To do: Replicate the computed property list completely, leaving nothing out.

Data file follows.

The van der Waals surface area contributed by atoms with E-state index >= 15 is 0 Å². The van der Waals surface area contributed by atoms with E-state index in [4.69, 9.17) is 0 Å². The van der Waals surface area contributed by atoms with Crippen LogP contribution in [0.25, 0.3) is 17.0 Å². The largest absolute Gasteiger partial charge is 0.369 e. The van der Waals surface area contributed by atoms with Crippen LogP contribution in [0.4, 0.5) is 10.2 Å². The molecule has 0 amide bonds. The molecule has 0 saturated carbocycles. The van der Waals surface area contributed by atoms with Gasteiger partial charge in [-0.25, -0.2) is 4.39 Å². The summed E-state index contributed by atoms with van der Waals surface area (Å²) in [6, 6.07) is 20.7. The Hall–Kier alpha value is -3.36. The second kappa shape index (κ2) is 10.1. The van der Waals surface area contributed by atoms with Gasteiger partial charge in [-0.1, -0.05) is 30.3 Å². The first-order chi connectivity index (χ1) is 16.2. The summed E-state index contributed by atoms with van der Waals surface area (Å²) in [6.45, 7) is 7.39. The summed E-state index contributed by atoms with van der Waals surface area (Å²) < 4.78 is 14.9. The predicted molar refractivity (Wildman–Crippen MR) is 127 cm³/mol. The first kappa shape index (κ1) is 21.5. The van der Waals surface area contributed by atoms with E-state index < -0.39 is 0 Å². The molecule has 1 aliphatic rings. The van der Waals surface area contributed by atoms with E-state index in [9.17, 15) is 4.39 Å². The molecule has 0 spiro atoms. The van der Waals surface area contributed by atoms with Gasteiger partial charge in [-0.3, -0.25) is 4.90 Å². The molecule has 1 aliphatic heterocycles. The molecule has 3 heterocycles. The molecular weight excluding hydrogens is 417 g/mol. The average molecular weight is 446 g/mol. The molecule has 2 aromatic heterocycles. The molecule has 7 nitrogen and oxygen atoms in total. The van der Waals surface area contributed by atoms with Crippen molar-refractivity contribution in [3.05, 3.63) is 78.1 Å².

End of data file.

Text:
The van der Waals surface area contributed by atoms with E-state index >= 15 is 0 Å². The van der Waals surface area contributed by atoms with E-state index in [4.69, 9.17) is 0 Å². The van der Waals surface area contributed by atoms with Crippen LogP contribution in [0.25, 0.3) is 17.0 Å². The largest absolute Gasteiger partial charge is 0.369 e. The van der Waals surface area contributed by atoms with Crippen LogP contribution in [0.4, 0.5) is 10.2 Å². The molecule has 0 amide bonds. The molecule has 0 saturated carbocycles. The van der Waals surface area contributed by atoms with Gasteiger partial charge in [-0.25, -0.2) is 4.39 Å². The summed E-state index contributed by atoms with van der Waals surface area (Å²) in [6, 6.07) is 20.7. The Hall–Kier alpha value is -3.36. The second kappa shape index (κ2) is 10.1. The van der Waals surface area contributed by atoms with Gasteiger partial charge in [-0.1, -0.05) is 30.3 Å². The first-order chi connectivity index (χ1) is 16.2. The summed E-state index contributed by atoms with van der Waals surface area (Å²) in [6.45, 7) is 7.39. The summed E-state index contributed by atoms with van der Waals surface area (Å²) < 4.78 is 14.9. The predicted molar refractivity (Wildman–Crippen MR) is 127 cm³/mol. The first kappa shape index (κ1) is 21.5. The van der Waals surface area contributed by atoms with E-state index < -0.39 is 0 Å². The molecule has 1 aliphatic rings. The van der Waals surface area contributed by atoms with E-state index in [9.17, 15) is 4.39 Å². The molecule has 0 spiro atoms. The van der Waals surface area contributed by atoms with Gasteiger partial charge in [-0.3, -0.25) is 4.90 Å². The molecule has 1 aliphatic heterocycles. The molecule has 3 heterocycles. The molecular weight excluding hydrogens is 417 g/mol. The average molecular weight is 446 g/mol. The molecule has 2 aromatic heterocycles. The molecule has 7 nitrogen and oxygen atoms in total. The van der Waals surface area contributed by atoms with Crippen molar-refractivity contribution in [3.05, 3.63) is 78.1 Å².